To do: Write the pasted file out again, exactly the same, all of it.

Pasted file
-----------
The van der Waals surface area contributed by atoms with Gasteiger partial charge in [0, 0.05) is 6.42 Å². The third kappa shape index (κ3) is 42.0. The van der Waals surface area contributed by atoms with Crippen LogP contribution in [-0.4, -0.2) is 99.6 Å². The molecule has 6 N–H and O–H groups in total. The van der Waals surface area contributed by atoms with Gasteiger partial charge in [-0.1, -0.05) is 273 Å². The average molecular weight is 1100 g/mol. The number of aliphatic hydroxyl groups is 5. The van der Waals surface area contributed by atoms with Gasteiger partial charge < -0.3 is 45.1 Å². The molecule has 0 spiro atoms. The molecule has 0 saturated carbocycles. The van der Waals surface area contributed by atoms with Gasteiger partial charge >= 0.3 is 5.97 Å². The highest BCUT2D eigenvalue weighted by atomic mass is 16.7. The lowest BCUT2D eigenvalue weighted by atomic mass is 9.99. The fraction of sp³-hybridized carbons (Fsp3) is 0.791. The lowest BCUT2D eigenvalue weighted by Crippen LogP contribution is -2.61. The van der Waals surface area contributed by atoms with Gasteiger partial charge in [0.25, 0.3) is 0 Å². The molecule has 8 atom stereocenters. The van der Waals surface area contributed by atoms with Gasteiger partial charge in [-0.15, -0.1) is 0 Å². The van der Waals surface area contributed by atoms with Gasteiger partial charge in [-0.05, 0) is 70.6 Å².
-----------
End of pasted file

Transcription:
The van der Waals surface area contributed by atoms with Gasteiger partial charge in [0, 0.05) is 6.42 Å². The third kappa shape index (κ3) is 42.0. The van der Waals surface area contributed by atoms with Crippen LogP contribution in [-0.4, -0.2) is 99.6 Å². The molecule has 6 N–H and O–H groups in total. The van der Waals surface area contributed by atoms with Gasteiger partial charge in [-0.1, -0.05) is 273 Å². The average molecular weight is 1100 g/mol. The number of aliphatic hydroxyl groups is 5. The van der Waals surface area contributed by atoms with Gasteiger partial charge < -0.3 is 45.1 Å². The molecule has 0 spiro atoms. The molecule has 0 saturated carbocycles. The van der Waals surface area contributed by atoms with Gasteiger partial charge >= 0.3 is 5.97 Å². The highest BCUT2D eigenvalue weighted by atomic mass is 16.7. The lowest BCUT2D eigenvalue weighted by atomic mass is 9.99. The fraction of sp³-hybridized carbons (Fsp3) is 0.791. The lowest BCUT2D eigenvalue weighted by Crippen LogP contribution is -2.61. The van der Waals surface area contributed by atoms with Gasteiger partial charge in [0.25, 0.3) is 0 Å². The molecule has 8 atom stereocenters. The van der Waals surface area contributed by atoms with Gasteiger partial charge in [-0.15, -0.1) is 0 Å². The van der Waals surface area contributed by atoms with Gasteiger partial charge in [-0.05, 0) is 70.6 Å².